Holders of Foreign Driving Licences in Ireland
All visitors to Ireland you can drive on a driving licence from any state outside the EU/EEA for up to one year, providing that the driving licence is current and valid and up to date.FOREIGN DRIVING LICENCE HOLDERS IN IRELAND
If, however, you plan to take up ‘normal residence’ in Ireland you must either exchange your national driving licence or apply for a new driving licence in Ireland.
You are considered resident in Ireland if you live here for at least 185 days in any calendar year.
Holders of an EU/EEA licence
If you are an EU Citizen and you have a driving licence issued by an EU/EEA member state you can drive in Ireland as long as your existing licence is valid.FOREIGN DRIVING LICENCE HOLDERS IN IRELAND
Europeans, can if they wish, exchange their driving licence for an equivalent Irish driving licence once they do so within 10 years of their driving licence expiring.
If your foreign Driving Licence has expired, it must be accompanied by a letter of entitlement or a driver statement from the Issuing Authority in the country of its origin.FOREIGN DRIVING LICENCE HOLDERS IN IRELAND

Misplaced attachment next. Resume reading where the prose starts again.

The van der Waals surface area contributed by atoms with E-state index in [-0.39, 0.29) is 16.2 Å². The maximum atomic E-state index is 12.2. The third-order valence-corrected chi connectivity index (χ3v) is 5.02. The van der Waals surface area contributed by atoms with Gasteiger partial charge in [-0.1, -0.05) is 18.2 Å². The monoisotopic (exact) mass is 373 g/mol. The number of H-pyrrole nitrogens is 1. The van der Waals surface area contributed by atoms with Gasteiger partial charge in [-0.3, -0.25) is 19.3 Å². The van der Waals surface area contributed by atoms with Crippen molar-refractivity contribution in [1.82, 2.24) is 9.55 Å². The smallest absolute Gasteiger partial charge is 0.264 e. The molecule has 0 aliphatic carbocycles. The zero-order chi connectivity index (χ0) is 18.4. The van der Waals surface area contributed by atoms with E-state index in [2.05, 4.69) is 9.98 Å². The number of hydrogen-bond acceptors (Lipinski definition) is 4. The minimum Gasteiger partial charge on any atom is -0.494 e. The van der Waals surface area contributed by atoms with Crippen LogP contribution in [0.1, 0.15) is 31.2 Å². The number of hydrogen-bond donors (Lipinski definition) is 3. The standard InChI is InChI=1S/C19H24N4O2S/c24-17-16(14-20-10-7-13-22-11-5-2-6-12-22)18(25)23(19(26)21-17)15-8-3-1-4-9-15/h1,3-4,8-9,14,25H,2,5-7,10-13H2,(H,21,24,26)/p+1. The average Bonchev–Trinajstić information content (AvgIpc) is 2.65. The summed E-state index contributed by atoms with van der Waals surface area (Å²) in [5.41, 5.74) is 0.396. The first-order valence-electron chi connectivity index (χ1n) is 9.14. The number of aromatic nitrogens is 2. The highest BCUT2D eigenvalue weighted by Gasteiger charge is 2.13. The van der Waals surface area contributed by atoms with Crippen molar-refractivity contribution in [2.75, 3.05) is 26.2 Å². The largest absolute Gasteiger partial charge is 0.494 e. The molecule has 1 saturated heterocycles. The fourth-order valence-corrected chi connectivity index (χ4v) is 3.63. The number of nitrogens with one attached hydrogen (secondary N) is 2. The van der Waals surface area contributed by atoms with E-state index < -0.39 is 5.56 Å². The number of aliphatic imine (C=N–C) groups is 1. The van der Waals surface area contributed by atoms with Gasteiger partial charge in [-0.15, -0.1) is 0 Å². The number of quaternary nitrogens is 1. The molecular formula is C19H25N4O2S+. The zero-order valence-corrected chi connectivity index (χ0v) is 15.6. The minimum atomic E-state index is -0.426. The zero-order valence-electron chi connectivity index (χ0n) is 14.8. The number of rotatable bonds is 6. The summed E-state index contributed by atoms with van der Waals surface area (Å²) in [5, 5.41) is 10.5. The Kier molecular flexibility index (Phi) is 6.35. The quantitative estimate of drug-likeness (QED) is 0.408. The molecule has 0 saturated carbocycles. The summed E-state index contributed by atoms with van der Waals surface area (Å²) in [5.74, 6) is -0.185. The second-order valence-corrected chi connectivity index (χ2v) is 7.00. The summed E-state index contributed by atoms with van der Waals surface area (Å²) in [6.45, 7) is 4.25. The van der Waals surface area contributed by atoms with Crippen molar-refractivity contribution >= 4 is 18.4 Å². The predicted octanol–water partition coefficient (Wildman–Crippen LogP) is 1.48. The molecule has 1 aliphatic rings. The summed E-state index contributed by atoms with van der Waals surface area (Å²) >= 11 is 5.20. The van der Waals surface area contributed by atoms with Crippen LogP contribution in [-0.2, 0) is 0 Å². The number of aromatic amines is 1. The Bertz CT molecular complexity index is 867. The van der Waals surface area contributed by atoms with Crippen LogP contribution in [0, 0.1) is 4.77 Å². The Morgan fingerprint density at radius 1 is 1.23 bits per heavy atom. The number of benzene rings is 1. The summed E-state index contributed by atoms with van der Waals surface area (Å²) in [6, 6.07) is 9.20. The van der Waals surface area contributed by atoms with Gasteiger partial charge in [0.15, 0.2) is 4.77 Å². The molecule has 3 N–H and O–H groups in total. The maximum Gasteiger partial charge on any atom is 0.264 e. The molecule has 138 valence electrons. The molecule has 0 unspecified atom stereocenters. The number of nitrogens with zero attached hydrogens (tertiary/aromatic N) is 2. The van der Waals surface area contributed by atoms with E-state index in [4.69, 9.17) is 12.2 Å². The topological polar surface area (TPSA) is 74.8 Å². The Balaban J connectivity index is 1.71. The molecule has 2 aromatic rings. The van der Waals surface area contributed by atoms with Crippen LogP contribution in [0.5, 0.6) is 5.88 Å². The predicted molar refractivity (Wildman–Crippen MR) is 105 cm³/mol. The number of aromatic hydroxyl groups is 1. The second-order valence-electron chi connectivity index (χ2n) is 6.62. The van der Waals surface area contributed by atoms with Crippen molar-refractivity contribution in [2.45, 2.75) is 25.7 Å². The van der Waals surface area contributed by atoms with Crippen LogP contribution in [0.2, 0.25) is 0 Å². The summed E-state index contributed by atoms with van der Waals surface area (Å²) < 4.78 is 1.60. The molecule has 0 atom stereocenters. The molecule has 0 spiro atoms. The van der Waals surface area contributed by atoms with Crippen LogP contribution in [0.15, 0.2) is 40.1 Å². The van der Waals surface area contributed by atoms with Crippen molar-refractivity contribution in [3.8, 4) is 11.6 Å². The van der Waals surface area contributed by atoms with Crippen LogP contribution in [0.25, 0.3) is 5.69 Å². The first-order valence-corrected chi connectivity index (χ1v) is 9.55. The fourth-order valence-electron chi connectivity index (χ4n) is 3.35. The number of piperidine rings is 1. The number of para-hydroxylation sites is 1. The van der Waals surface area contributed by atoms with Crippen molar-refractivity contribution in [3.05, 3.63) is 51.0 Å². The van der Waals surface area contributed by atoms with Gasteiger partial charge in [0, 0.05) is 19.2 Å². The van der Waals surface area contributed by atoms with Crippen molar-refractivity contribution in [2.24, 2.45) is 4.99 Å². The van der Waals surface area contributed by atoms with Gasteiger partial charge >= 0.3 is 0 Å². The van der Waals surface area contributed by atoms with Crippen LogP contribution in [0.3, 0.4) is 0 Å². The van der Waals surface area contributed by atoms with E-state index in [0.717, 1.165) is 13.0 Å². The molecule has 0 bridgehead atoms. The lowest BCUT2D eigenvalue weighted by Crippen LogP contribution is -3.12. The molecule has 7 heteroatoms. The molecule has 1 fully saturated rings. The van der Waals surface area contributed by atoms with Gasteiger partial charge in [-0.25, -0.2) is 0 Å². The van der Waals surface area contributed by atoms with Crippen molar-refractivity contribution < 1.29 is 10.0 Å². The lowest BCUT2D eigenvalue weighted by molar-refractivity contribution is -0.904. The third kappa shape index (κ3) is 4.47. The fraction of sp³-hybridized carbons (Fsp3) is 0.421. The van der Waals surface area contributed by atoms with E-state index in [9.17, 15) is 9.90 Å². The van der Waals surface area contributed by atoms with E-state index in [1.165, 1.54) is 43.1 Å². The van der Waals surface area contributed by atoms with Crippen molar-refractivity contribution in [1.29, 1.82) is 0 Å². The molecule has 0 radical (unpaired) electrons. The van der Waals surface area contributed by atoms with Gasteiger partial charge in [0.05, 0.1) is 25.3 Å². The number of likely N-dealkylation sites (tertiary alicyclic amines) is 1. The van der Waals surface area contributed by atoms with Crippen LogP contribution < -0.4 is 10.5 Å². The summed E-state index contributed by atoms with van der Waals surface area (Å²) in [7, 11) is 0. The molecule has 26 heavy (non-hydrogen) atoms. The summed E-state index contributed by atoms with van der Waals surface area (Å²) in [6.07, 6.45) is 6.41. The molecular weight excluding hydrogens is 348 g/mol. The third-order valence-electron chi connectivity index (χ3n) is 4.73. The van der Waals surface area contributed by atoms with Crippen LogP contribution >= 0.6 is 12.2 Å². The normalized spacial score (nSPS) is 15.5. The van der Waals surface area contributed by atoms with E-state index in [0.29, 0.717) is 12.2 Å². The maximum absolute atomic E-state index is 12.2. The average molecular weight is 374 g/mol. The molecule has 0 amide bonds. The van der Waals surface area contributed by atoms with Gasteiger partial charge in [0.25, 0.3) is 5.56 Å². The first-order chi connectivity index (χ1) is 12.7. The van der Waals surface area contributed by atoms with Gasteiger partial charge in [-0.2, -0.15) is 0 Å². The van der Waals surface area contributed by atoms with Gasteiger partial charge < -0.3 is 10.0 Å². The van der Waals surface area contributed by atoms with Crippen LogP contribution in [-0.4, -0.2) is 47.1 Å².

All countries in the EU and European Economic Area (EEA) which includes Norway, Liechtenstein and Iceland benefit from what’s known as a ‘mutual recognition’ agreement in respect of driving licences.
Here are the steps for exchange of driving licence:
- Fully completed application form for Driving licence D401
- Submit your current foreign full licence
- If you do not have your licence you will need to present an original letter of entitlement
- Evidence of CPC if required (Driver Certificate of Professional Competence)
- Evidence of PPSN (Personal Public Service Number)
- NDLS medical form (National Driver’s Licence Service) if required
- Evidence of address (must be dated within 6 months)
- Relevant fee
- If EU/EEA member state licence is expired less than 10 years you must have a letter of entitlement/ driver statement from your relevant authority
- Certified English translations are required for all Letter of Entitlement/Driver statements which are not in English or Irish